Cambodian tennis rises from ashes
What's most remarkable about Cambodia's imminent Davis Cup debut is not that the small nation has finally made it to a top world tennis event. It's that the sport exists in Cambodia at all.sports Updated: Apr 14, 2012 23:39 IST
What's most remarkable about Cambodia's imminent Davis Cup debut is not that the small nation has finally made it to a top world tennis event. It's that the sport exists in Cambodia at all.
When the country's number one player Bun Kenny steps onto the court in Qatar in the coming week, it will mark the crowning moment of years of effort to revive a sport that was all but wiped out by the brutal Khmer Rouge regime.
Led by "Brother Number One" Pol Pot, the Khmer Rouge dismantled modern society and launched a revolution that led to the death of up to two million people from overwork, starvation or execution between 1975 and 1979.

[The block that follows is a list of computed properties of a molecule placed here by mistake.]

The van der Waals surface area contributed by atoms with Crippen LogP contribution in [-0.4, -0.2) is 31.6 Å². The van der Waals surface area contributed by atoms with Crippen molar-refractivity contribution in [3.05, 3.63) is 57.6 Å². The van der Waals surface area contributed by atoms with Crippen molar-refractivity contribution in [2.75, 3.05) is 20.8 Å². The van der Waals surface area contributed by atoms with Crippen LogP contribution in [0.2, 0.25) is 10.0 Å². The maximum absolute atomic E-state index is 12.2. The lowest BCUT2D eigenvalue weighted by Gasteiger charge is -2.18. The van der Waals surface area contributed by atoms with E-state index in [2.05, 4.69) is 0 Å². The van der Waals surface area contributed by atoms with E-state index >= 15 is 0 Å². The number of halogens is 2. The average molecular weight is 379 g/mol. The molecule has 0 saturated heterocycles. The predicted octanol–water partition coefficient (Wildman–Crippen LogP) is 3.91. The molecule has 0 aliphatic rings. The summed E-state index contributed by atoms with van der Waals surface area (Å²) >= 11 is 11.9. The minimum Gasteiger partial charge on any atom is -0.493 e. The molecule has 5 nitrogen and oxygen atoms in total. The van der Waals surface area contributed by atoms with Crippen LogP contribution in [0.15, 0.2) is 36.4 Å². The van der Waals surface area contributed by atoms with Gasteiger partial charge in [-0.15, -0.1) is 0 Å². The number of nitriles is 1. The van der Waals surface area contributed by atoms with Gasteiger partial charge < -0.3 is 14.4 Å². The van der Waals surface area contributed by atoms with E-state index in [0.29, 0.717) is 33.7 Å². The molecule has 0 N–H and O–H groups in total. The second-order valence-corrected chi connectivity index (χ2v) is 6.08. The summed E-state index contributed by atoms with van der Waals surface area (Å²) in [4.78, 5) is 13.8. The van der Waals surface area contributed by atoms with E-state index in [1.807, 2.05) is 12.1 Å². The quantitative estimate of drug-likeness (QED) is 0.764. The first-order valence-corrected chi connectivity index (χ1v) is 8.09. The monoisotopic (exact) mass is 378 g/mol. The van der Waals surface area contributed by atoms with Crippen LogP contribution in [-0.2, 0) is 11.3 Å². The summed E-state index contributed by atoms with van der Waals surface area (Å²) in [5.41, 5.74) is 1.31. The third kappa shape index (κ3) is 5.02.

Only three of an estimated 40 players who were in the national team before the regime's "Killing Fields" era are known to have survived.
One of them is Yi Sarun, an energetic 67-year-old who still hits the courts almost every day and who is widely credited for leading efforts to keep the game alive in Cambodia.
In 1975, he buried his trophies and medals and spent much of the next four years toiling in the fields. But the endless labour did not break his spirit, and after the regime was ousted he pushed to wake the game from its slumber in the 1980s.
"I wanted to restart tennis because it's my skill, it's what I know... I love this sport,” he said.